Cyber experts from the SANS Institute have revealed the five most dangerous new attack techniques being used by attackers including cyber criminals and nation-state actors. They were presented in a session at the RSA Conference in San Francisco, where a panel of SANS analysts explored emerging Tactics, Techniques, and Procedures (TTPs) and advised organizations on how to prepare for them.
The SANS Institute is a leading cybersecurity training, certifications, degrees, and resources company that aims to empower cybersecurity professionals with practical skills and knowledge.
The session, titled The Five Most Dangerous New Attack Techniques, featured four prominent SANS panelists to provide actionable insights to help security leaders understand and stay ahead of evolving threats. The five emerging cyber-attack vectors the speakers covered were adversarial AI, ChatGPT-powered social engineering, third-party developer, SEO, and paid advertising attacks.
Adversarial AI attacks
With adversarial AI attacks, threat actors are manipulating AI tools to amplify the velocity of ransomware campaigns and identify zero-day vulnerabilities within complex software, said Stephen Sims, SANS fellow and offensive cyber operations curriculum lead. From streamlining malware coding processes to democratizing social engineering, adversarial AI has changed the game for attackers, he added. In response, organizations need to deploy an integrated defense-in-depth security model that provides layered protections, automates critical detection and response actions, and facilitates effective incident-handling processes.
ChatGPT-powered social engineering
As for ChatGPT-powered social engineering, threat actors are leveraging generative AI to exploit human risk – targeting the vulnerabilities of individual employees to breach their wide organization’s network, including their families, according to Heather Mahalik, SANS fellow.
This development means that users are now more easily attackable than ever, and all it takes is one wrong click on a malicious file to put not only an entire company at immediate risk, but the victim’s livelihood as well, Mahalik said. This widened attack surface requires organizations to foster a culture of cyber vigilance across every fabric of their enterprise to ensure employees are cognizant of ChatGPT-related attacks.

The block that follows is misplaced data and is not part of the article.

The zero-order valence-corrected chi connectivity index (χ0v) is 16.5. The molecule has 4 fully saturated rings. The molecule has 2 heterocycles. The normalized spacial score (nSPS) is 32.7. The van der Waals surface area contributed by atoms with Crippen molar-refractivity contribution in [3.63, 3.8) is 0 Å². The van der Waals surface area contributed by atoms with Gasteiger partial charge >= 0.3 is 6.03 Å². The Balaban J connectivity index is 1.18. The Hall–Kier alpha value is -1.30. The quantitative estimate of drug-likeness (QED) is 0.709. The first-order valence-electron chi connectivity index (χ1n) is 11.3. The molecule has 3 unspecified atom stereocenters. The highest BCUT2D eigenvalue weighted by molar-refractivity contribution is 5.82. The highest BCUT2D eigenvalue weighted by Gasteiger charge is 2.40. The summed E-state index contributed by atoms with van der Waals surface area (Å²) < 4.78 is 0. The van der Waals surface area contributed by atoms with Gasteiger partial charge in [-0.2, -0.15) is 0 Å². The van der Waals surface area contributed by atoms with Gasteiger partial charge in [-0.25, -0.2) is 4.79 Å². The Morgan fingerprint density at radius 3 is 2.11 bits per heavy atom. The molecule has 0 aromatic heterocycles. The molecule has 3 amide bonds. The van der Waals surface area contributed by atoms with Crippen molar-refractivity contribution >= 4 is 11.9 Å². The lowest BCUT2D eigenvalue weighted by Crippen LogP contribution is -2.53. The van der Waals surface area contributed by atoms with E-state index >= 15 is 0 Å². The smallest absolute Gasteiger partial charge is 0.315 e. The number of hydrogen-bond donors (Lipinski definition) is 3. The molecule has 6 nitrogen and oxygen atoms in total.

Third-party developer attacks
The next most dangerous attack technique explored was third-party developer attacks (also known as software supply chain attacks) chiefly a rise of targeted attacks on third-party software developers to infiltrate enterprise networks through the supply chain, said Dr. Johannes Ullrich, SANS Technology Institute college dean of research. This played out significantly in the 2022 LastPass breach, where a threat actor exploited third-party software vulnerabilities to bypass existing controls and access privileged environments. For organizations across sectors, the attack underscored the criticality of effectively working in tandem with software developers to align security architectures, share threat intelligence, and navigate evolving attack techniques, Ullrich said.
SEO attacks and paid advertising attacks
SEO attacks are another dangerous, emerging attack method, as are paid advertising attacks, said Katie Nickels, SANS certified instructor. New SEO and advertising attacks (also called malvertising) are leveraging fundamental marketing strategies to gain initial access to enterprise networks, according to Nickels. In these instances, threat actors are exploiting SEO keywords and paid advertisements to trick victims into engaging spoofed websites, downloading malicious files, and allowing remote user access.
These attacks signify proactiveness on behalf of malicious attackers, who are increasingly pivoting away from traditional attack techniques that have become easier to defend against, Nickels said. These two attack vectors heighten the importance of incorporating scalable user awareness training programs tailored to new threats.
Attackers thrive on diversification of their techniques
The attacks outlined have become all the more prevalent, sophisticated, and harder to detect, John Davis, director UK and Ireland, SANS Institute, EMEA, tells CSO. “All are part of a larger trend in which the efforts and attack techniques used by hackers are increasingly complex and targeted.”
The sheer scale of cybercrime today, and the boldness of attackers, is hard for many business leaders to fathom – 450,000 new pieces of malware are detected each day, and 3.4 billion phishing emails hit inboxes – he adds. “No wonder so many businesses are struggling to keep the doors and windows firmly closed amid a raging storm. These audacious new threats teach us that hackers thrive on diversification of their techniques. No wonder we’re seeing established ransomware groups make layoffs, while Ransomware-as-a-Service (RaaS) gathers momentum.”
The good news is that even the smallest and youngest of businesses can defend against these attacks, Davis says. “Awareness, vigilance, and education are vital weapons and our most critical line of defense. Ultimately, if we’re to shore up the best defenses in an “always on” hacker world, it’s vital we stay ahead of the curve and keep shape shifting the approach, whatever the threat.”